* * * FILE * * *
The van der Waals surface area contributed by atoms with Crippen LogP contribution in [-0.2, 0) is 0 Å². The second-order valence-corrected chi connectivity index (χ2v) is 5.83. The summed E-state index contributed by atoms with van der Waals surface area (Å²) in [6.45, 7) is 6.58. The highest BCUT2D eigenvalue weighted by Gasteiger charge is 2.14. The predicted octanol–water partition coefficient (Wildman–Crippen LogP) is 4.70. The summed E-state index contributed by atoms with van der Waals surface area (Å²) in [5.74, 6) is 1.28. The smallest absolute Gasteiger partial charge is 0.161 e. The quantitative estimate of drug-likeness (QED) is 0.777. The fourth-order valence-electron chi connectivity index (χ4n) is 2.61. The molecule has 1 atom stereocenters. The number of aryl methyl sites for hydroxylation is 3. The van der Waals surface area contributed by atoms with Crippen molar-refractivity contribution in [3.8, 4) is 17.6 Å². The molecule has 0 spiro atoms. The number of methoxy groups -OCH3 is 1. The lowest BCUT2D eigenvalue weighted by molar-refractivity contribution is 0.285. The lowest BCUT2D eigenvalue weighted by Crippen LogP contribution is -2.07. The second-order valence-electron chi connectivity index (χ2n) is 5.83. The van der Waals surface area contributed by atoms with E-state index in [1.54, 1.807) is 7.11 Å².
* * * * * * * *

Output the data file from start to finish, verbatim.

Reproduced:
The van der Waals surface area contributed by atoms with Crippen LogP contribution in [-0.2, 0) is 0 Å². The second-order valence-corrected chi connectivity index (χ2v) is 5.83. The summed E-state index contributed by atoms with van der Waals surface area (Å²) in [6.45, 7) is 6.58. The highest BCUT2D eigenvalue weighted by Gasteiger charge is 2.14. The predicted octanol–water partition coefficient (Wildman–Crippen LogP) is 4.70. The summed E-state index contributed by atoms with van der Waals surface area (Å²) in [5.74, 6) is 1.28. The smallest absolute Gasteiger partial charge is 0.161 e. The quantitative estimate of drug-likeness (QED) is 0.777. The fourth-order valence-electron chi connectivity index (χ4n) is 2.61. The molecule has 1 atom stereocenters. The number of aryl methyl sites for hydroxylation is 3. The van der Waals surface area contributed by atoms with Crippen molar-refractivity contribution in [3.8, 4) is 17.6 Å². The molecule has 0 spiro atoms. The number of methoxy groups -OCH3 is 1. The lowest BCUT2D eigenvalue weighted by molar-refractivity contribution is 0.285. The lowest BCUT2D eigenvalue weighted by Crippen LogP contribution is -2.07. The second-order valence-electron chi connectivity index (χ2n) is 5.83. The van der Waals surface area contributed by atoms with E-state index in [1.54, 1.807) is 7.11 Å².